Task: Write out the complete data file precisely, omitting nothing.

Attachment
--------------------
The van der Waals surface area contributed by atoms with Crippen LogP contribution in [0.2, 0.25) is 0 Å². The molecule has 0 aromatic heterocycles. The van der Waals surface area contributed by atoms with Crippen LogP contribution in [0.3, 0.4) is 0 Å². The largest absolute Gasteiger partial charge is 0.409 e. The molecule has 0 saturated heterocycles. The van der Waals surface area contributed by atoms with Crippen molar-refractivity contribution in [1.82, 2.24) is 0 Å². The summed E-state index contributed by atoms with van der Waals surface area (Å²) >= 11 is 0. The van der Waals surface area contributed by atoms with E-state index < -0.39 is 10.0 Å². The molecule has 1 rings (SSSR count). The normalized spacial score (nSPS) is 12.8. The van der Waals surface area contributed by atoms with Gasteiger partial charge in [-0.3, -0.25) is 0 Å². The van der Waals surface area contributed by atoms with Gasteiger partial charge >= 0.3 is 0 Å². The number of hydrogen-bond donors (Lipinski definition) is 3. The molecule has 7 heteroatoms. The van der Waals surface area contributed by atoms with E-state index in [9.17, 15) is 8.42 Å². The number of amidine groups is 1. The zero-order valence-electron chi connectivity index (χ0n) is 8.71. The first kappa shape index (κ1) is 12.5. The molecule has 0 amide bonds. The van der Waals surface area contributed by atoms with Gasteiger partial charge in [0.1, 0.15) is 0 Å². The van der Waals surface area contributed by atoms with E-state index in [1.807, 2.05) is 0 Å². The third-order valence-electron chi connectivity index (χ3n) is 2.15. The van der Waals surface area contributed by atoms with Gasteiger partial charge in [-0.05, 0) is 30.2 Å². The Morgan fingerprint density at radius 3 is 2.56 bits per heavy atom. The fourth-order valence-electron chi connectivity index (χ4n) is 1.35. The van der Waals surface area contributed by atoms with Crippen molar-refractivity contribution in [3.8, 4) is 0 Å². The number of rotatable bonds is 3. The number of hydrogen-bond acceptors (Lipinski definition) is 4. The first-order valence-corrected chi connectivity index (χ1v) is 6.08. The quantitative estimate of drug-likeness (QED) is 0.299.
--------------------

The van der Waals surface area contributed by atoms with Crippen LogP contribution in [0.2, 0.25) is 0 Å². The molecule has 0 aromatic heterocycles. The van der Waals surface area contributed by atoms with Crippen LogP contribution in [0.3, 0.4) is 0 Å². The largest absolute Gasteiger partial charge is 0.409 e. The molecule has 0 saturated heterocycles. The van der Waals surface area contributed by atoms with Crippen molar-refractivity contribution in [1.82, 2.24) is 0 Å². The summed E-state index contributed by atoms with van der Waals surface area (Å²) >= 11 is 0. The van der Waals surface area contributed by atoms with E-state index < -0.39 is 10.0 Å². The molecule has 1 rings (SSSR count). The normalized spacial score (nSPS) is 12.8. The van der Waals surface area contributed by atoms with Gasteiger partial charge in [-0.3, -0.25) is 0 Å². The van der Waals surface area contributed by atoms with Gasteiger partial charge >= 0.3 is 0 Å². The number of hydrogen-bond donors (Lipinski definition) is 3. The molecule has 7 heteroatoms. The van der Waals surface area contributed by atoms with E-state index in [9.17, 15) is 8.42 Å². The number of amidine groups is 1. The zero-order valence-electron chi connectivity index (χ0n) is 8.71. The first kappa shape index (κ1) is 12.5. The molecule has 0 amide bonds. The van der Waals surface area contributed by atoms with Gasteiger partial charge in [0.1, 0.15) is 0 Å². The van der Waals surface area contributed by atoms with E-state index in [1.807, 2.05) is 0 Å². The third-order valence-electron chi connectivity index (χ3n) is 2.15. The van der Waals surface area contributed by atoms with Gasteiger partial charge in [-0.05, 0) is 30.2 Å². The Morgan fingerprint density at radius 3 is 2.56 bits per heavy atom. The fourth-order valence-electron chi connectivity index (χ4n) is 1.35. The van der Waals surface area contributed by atoms with Crippen molar-refractivity contribution in [3.8, 4) is 0 Å². The number of rotatable bonds is 3. The number of hydrogen-bond acceptors (Lipinski definition) is 4. The first-order valence-corrected chi connectivity index (χ1v) is 6.08. The quantitative estimate of drug-likeness (QED) is 0.299.